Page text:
We meet local artist Marzia Colonna
PUBLISHED: 15:45 21 October 2019
It’s easy to see why the dramatic Dorset coastline has been one of the inspirations behind Marzia Colonna’s latest exhibition at Sladers Yard
You can see the sea from Marzia Colonna's studio at the top of her garden above Chesil Beach. She and her husband Robert Montagu have lived in this beautiful location for 30 years, bringing up their four children, all now married with families of their own. The house is filled with artworks, not only Marzia's collages and sculpture, but also their daughter Fiamma's ceramics and works by friends. I notice especially some drawings by the influential sculptor Elisabeth Frink.
When I visit, the garden is full of flowers and Marzia has picked a bunch of irises which may well appear in a collage later. Whether she is in the garden, on the beach with the dogs, or simply gazing out of the window, Marzia is looking much harder than most of us, and remembering.
Marzia is able to see the patterns in things and paints them in abstract before she starts her collages. The plough-lines in the fields, the textures and colours of the rocks, she observes and then, in a process of cutting, ripping and sticking which she describes as "fast and furious", she starts to build up her collages.
Marzia concentrates on the memory of the experience, whether walking the fields above the sea with birds wheeling above or observing white peonies in a deep turquoise jug. She is trying to convey the feelings she had, which made her want to make the collage, and invariably these are emotions of wonder and love for the place, people and things that surround her.
The sculpture in her current show is concerned with the human body which Marzia treats in a similar empathetic way. 'Young Venus' and 'Chrysalis' explore emerging womanhood in young figures alive with feeling. Her sculpture is sensuous and, like the best classical work, absolutely fresh and new.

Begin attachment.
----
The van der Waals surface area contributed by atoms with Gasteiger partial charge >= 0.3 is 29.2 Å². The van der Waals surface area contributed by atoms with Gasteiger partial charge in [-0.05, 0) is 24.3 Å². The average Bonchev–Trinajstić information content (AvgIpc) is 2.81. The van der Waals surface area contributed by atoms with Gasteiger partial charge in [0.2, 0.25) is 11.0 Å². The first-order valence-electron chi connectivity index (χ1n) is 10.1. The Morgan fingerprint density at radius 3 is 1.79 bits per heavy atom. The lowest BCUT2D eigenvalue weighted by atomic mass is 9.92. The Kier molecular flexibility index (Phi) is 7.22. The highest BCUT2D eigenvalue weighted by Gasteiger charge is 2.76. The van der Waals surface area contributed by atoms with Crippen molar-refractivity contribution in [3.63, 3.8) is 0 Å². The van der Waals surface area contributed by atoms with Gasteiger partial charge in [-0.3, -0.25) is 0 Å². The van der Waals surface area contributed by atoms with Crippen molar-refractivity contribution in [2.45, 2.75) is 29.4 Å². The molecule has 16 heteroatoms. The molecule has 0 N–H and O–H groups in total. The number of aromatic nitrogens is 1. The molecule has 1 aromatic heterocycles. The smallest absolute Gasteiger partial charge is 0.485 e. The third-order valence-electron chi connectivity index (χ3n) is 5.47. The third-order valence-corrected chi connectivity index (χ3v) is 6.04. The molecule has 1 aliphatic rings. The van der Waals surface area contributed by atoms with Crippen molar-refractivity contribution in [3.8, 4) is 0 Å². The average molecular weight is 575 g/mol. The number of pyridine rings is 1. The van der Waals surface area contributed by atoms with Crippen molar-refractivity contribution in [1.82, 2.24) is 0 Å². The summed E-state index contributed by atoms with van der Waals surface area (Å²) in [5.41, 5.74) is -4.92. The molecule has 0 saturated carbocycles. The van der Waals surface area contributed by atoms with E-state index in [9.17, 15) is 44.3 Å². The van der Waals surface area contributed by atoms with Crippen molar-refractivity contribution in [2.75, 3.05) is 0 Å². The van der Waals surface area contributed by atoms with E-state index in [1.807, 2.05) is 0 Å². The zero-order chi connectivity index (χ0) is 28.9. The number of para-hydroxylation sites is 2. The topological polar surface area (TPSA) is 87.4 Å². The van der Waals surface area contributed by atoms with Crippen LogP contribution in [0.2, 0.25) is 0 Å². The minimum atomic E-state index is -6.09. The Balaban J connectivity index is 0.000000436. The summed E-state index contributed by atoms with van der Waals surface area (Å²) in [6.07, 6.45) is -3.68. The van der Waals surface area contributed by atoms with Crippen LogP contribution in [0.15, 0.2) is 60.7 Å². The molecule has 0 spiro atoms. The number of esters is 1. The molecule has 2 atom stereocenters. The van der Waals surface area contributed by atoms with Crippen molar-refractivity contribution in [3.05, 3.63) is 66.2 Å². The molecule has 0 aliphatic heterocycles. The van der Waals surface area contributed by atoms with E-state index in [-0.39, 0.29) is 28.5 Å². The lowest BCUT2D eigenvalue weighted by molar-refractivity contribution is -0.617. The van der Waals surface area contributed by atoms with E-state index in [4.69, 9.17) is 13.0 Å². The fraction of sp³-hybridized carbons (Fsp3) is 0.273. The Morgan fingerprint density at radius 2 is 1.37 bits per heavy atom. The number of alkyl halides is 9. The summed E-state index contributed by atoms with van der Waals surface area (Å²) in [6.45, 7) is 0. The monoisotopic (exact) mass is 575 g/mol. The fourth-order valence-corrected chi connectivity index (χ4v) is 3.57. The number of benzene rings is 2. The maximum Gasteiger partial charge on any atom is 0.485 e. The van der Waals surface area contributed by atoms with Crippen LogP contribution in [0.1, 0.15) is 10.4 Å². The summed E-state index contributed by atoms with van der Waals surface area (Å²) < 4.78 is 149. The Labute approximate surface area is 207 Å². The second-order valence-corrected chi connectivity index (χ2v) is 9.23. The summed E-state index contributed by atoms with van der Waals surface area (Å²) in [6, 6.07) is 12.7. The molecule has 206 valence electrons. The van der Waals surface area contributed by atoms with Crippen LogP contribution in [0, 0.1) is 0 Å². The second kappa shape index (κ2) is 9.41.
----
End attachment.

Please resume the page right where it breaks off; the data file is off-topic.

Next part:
Marzia trained as a sculptor in Italy, where she grew up, and started going to art school in Pisa when she was 12. She later studied at Academia di Belle Arti in Florence before she met Robert Montagu and they swept each other away to a new life in England, where she continued to work as a professional artist.
Her work has been bought for private houses and gardens all over the world. In Britain she has been commissioned to make sculpture for collections including the Jerwood Foundation. Public art commissions have included Salisbury Cathedral, Sherborne Abbey and Weymouth & Portland National Sailing Academy.
The joy Marzia derives from the Dorset coast and countryside shines through in compositions which celebrate its wild beauty. One does not have to work hard to enjoy her collages or sculpture but, when you do look hard at them, you can see the fearless artistry it takes to make works of such lasting delight.
Not surprisingly for an artist with a keen sense of colour, light and form, the golden cliffs of West Bay and Burton Bradstock have been a great source of inspiration for Marzia Colonna. Two large coastal collages feature in this exhibition. In 'Walking at West Bay' tiny figures cut from dark painted paper deftly portray a running dog and two walkers, while overhead seabirds ride the updrafts. The cliffs rear up in panels of patterned golden colours.
Marzia Colonna: Recent collages, drawings and sculpture is at Sladers Yard, Contemporary Art, Furniture & Craft Gallery, West Bay, DT6 4EL until 10 November. More details at sladersyard.co.uk.